Local HealthWatch Briefing Paper v.2

Everyone seemed to like my Local HealthWatch Briefing Paper which I scribbled in October last year, but a few things have changed since then. I wouldn’t want you all wandering around with an outdated briefing paper in your paw, so I’ve put together a brand new version which hopefully reflects what we know at the moment.

>>> Download the HealthWatch Briefing v2 February 2012

HealthWatch Briefing Paper V2

HealthWatch Briefing Paper V2

 

What to do with this information:

  • Gently pass it to your Local Authority Local HealthWatch Commissioner, who is probably crying at his/her desk;
  • Have a read and let me know what I’ve missed, and drop me an email to let me know!

Local HealthWatch Briefing Paper v.1

It’s probably fair to say that I’ve become a bit of a HealthWatch Geek over the last few months. This is largely because I am naturally a bit swotty but also because I like a treasure hunt, and finding out any solid facts about Local HealthWatch feels rather like finding a needle in a big haystack of very boring documents from the Department of Health.

Anyway, to save our lovely local LINk people the trouble of staying up half the night reading through the footnotes in Department of Health Impact Assessments, I’ve put together a Local HealthWatch Briefing paper.

Now it has to be said that this is all my personal interpretation of the available documents, and others may disagree!  If you disagree, please let me know and we can plan a lovely HealthWatch dinner party and spend all night discussing involvement and scrutiny over port and cheese.  (Or I could just amend this document.)  It is also written in a way that hopefully makes it accessible to as many people as possible, so I’ve tried to avoid long words that might add clarification or accuracy, but would also put people off or confuse people. So as such, it may not be as nuanced as it could be!

View the HealthWatch Briefing Paper:

Click to view the HealthWatch Briefing paper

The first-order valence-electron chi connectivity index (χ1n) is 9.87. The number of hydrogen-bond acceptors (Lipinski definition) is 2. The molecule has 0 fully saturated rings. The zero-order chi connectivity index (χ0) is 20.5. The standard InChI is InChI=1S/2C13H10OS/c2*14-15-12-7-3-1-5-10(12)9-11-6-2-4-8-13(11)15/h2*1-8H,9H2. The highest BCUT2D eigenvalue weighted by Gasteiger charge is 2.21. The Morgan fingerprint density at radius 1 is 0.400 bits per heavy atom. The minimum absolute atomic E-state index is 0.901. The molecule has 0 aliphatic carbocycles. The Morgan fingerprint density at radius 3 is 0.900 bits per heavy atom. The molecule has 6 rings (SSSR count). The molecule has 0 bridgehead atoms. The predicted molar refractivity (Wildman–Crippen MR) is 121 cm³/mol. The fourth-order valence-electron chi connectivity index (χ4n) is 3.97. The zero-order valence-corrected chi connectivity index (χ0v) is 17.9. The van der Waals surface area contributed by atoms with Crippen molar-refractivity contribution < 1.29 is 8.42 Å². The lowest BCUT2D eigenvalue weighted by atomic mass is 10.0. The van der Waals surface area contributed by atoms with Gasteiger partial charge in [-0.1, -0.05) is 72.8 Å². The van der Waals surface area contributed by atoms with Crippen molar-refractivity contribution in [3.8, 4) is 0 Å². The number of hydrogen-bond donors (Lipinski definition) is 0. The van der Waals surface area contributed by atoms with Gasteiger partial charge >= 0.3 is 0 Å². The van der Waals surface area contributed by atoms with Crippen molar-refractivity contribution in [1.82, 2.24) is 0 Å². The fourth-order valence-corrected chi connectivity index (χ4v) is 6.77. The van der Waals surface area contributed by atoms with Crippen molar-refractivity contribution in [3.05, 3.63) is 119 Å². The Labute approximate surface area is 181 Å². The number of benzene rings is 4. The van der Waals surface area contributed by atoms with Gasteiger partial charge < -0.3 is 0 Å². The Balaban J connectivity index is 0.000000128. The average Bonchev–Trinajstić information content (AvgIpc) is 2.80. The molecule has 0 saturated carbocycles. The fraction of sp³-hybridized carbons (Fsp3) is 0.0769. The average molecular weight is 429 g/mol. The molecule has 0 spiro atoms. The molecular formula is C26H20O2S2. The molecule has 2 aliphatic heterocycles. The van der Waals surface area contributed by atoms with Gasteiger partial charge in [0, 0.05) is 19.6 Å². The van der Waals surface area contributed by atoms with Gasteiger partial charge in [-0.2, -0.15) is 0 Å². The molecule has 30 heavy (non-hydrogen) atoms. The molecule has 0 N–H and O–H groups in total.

Click to view the HealthWatch Briefing paper

What to do with this document:

Please do have a read and let me know your thoughts. Feel free to distribute it or upload it to your website if you want to. You are very welcome to use any part of this for any purpose that you like – if you want a copy in Word so that you can fiddle about with it, please email me and I’ll be happy to send you a copy.  Enjoy!


NHS Organograms – the old vs. the new

The poor Datagoat has been rather neglected of late, but I have a nice juicy organogram to cheer us all up.  I am working on some other bits and pieces too, but this was too delicious not to share.

The Westminster Blog has published these fabbie organograms showing how the structure of the NHS is changing.  Click on the smaller images in the blog and they will take you to larger, clearer images.

The Westminster Blog

A yummy organogram

What to do with this data

The diagrams speak for themselves which is why I love them so much.  They are very useful for conveying to people some of the enormous complexity of how things are changing.

I have printed them out and stuck them on the wall of the datagoat’s pen so I can admire them during the day, and I recommend that you do the same.*

*They have actually missed out Local HealthWatches, so you will need to draw those on with a crayon.


Healthwatch: What will it look like?

Healthwatch (or even HealthWatch) – what will it look like?  Unfortunately, we don’t have a very clear answer to that question yet, but we do have some source material from which we can extract some Best Guesses.

Health & Social Care Bill (draft): Here is our primary source: the draft Health & Social Care Bill – all 281 clauses of it. This draft legislation is the coalition government’s vision for health and social care in England and was presented to parliament on 19 January 2011. Various parts mention Healthwatch England and Local Healthwatch, in particular Part 5: Public Involvement & Local Government and Schedule 13: Local Healthwatch Organisations.

Along with the Bill, we have the Explanatory Notes. Explanatory notes have to be published alongside Acts of Parliament, in order to make them more accessible to the average person who is not legally qualified and perhaps is a tad baffled by what the squillions of pages of legalese might actually mean.

More interesting, perhaps, is some of the information that’s tucked away in the Combined Impact Assessments.  (Impact Assessments summarise the thinking that has gone on around a government Bill, for example, and looks at what the consequences will be.) These Impact Assessments contain more information on exactly how the government is defining things such as ‘information and advice’ (which it is aligning to the PCT PALS function).

What to do with this data:
Well you can have a trawl through all of the above if you are brave enough, or you can just have a look through our best guesses, which we’ve put into the following document: What we (sort of) know about Local Healthwatch. It’s a bit of a stab in the dark – so any clarifications (or alternate interpretations) would be very welcome!